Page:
, Volume 27, Issue 3, pp 740-745
Date: 31 Aug 2012

Revisional surgery after failed laparoscopic adjustable gastric banding: a systematic review

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Laparoscopic adjustable gastric banding (LAGB) has emerged as one of the most commonly performed bariatric procedures worldwide. Unfortunately, revisional surgery is required in 20–30 % of cases. Several revisional strategies have been proposed, but there is no consensus regarding the best surgical option. This systematic review was designed to determine which revisional surgery (laparoscopic sleeve gastrectomy, laparoscopic Roux-en-Y gastric bypass, or laparoscopic biliopancreatic diversion with duodenal switch) is best suited to enhance weight loss following failed LAGB due to complications or inadequate weight loss.


EMBASE, MEDLINE, PsycINFO, and Cochrane Clinical Trials were searched using the most comprehensive timeline for each database. A total of 24 relevant articles were identified. Two investigators independently extracted data, and differences were resolved by consensus. The weighted means were calculated for weight loss measurements.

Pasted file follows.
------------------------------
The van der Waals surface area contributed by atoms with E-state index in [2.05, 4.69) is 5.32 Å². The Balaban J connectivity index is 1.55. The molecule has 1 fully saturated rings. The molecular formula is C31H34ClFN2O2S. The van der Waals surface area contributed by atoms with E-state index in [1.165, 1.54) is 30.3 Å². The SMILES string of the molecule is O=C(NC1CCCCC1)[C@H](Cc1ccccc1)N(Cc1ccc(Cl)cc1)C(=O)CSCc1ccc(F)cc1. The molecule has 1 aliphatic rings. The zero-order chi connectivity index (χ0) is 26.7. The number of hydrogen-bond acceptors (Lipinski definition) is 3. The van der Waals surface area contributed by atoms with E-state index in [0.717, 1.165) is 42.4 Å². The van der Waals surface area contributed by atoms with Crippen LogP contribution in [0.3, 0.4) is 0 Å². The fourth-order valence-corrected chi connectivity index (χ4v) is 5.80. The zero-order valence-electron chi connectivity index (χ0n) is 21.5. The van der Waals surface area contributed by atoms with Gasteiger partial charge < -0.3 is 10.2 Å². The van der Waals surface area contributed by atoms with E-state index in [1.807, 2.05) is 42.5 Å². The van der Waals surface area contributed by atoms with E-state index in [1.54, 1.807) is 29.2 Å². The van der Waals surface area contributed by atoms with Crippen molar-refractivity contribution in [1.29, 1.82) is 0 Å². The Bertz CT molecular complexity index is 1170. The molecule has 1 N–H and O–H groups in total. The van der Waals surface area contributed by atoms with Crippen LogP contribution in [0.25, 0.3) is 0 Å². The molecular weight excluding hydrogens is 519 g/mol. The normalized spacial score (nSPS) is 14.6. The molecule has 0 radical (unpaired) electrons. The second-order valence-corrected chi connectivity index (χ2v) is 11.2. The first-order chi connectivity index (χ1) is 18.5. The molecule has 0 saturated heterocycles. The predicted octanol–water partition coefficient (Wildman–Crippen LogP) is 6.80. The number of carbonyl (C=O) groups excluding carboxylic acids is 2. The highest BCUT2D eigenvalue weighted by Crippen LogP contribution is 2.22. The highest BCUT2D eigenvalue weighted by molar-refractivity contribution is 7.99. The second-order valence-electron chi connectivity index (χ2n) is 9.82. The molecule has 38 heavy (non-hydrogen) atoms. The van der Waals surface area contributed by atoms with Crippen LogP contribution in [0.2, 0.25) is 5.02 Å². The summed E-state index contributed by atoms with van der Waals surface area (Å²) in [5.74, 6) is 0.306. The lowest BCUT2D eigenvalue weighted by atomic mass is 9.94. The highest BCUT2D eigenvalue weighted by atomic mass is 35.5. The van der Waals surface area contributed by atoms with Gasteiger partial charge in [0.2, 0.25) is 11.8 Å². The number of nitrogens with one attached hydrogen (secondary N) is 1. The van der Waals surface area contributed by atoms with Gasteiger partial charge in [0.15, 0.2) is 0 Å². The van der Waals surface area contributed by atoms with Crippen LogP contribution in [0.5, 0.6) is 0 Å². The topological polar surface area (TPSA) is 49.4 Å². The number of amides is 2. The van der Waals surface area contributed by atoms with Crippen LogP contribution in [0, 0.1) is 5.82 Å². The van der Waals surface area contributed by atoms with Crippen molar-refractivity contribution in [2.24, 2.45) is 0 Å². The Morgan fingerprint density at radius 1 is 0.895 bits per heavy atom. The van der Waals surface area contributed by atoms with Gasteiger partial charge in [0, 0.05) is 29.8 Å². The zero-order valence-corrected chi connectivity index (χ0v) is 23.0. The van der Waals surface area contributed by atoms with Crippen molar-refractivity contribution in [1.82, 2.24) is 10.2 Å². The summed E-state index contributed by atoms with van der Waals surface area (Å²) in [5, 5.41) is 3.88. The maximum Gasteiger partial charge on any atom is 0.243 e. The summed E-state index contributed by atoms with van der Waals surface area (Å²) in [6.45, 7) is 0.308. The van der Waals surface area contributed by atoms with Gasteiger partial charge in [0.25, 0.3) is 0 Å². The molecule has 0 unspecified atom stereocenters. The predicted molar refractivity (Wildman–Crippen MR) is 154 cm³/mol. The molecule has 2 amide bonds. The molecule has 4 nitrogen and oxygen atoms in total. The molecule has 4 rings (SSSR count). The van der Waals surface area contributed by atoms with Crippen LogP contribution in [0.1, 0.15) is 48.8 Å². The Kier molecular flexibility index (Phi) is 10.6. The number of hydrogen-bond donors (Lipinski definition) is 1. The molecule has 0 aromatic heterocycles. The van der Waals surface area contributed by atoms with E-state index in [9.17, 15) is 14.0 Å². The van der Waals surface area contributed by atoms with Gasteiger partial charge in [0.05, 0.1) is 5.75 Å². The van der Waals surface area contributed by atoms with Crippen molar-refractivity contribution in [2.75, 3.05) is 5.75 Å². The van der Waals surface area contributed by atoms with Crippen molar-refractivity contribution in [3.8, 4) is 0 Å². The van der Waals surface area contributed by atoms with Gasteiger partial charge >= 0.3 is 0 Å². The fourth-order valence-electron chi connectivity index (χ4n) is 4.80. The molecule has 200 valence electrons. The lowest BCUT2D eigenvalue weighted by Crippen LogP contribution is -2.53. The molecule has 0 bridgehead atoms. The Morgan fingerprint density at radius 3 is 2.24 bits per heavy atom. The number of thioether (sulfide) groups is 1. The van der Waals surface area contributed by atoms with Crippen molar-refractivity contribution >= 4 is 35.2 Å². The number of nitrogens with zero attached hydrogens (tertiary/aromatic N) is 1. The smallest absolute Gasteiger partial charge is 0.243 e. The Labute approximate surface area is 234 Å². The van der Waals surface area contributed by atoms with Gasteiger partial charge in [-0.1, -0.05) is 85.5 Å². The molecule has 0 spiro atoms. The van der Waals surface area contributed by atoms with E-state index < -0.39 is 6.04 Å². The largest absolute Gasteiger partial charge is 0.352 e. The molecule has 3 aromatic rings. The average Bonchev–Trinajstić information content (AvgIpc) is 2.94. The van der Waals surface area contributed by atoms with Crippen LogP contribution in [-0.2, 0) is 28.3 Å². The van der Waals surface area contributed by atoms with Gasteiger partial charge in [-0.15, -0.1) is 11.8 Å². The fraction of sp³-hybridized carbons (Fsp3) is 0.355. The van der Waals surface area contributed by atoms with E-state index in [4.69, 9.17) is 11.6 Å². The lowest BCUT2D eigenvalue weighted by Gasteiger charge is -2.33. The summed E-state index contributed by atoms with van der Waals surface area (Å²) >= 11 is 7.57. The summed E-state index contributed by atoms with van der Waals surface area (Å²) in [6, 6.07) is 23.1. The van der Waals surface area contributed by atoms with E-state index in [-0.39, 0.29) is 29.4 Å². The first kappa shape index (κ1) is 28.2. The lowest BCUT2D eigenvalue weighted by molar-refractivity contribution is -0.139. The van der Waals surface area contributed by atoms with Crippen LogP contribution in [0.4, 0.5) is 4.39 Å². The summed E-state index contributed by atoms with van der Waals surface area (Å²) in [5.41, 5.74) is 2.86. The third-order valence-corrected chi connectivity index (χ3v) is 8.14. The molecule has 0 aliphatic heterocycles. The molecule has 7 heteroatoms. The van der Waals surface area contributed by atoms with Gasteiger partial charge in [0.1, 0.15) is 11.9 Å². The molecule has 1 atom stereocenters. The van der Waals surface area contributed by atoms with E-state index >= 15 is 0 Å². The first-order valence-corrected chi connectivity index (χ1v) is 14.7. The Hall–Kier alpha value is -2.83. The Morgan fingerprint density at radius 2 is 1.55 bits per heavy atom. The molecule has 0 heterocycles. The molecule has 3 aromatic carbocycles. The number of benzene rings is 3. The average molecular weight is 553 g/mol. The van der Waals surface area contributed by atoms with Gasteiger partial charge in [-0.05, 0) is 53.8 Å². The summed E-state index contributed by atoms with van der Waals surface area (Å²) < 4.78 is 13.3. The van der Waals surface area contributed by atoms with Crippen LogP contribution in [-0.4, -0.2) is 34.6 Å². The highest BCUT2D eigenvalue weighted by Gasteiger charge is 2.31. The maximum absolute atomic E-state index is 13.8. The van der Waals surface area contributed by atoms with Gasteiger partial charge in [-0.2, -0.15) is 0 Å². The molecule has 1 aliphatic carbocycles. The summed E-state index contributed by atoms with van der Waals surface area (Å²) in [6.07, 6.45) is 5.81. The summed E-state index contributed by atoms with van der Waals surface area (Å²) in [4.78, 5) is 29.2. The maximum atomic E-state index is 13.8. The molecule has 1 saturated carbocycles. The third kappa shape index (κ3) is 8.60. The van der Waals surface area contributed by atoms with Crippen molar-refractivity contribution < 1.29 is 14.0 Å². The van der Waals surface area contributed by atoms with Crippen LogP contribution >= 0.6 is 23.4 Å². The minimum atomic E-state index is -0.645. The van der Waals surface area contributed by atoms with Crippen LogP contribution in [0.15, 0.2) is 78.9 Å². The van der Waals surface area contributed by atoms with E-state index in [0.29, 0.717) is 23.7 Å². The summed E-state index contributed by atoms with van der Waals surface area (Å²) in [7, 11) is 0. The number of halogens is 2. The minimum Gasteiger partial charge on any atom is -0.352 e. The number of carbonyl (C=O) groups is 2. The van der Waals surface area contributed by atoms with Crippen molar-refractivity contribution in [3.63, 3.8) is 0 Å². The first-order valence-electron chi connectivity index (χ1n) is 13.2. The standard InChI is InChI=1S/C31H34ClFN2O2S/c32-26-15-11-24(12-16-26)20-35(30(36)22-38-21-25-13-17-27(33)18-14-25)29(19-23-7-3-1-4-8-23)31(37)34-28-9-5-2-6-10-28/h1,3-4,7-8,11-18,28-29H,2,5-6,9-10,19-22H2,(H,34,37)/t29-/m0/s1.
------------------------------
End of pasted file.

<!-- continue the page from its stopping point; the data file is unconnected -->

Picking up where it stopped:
A total of 106, 514, and 71 patients underwent conversion from LAGB to laparoscopic sleeve gastrectomy (LSG), laparoscopic Roux-en-Y gastric bypass (LRYGB), and laparoscopic biliopancreatic diversion and duodenal switch (BPDDS), respectively. Before revisional surgery, the weighted mean body mass index (BMI) was 38.8 (6.9), 43.3 (8.1), and 41.3 (7.2) kg/m2 for the LSG, LRYGB, and BPDDS groups, respectively. The majority of data was reported at 12–24 months follow-up. The mean BMI within this interval was 28 (10.5), 32.2 (6.4), and 33 (5.7) kg/m2 for the LSG, LRYGB, and BPDDS groups, respectively. In addition, the mean excess weight loss (EWL) was 22 % (2.8), 57.8 % (11.7), 47.1 % (14) for the LSG, LRYGB, and BPDDS groups, respectively. The EWL reached 78.4 % (35) in the BPPDS group after 2-year follow-up.


Failed LAGB is best managed with conversion to another bariatric procedure. Stable weight loss occurs with salvage LRYGB. Although results for revisional BPPDS appear promising, additional research, with higher methodological quality, is needed.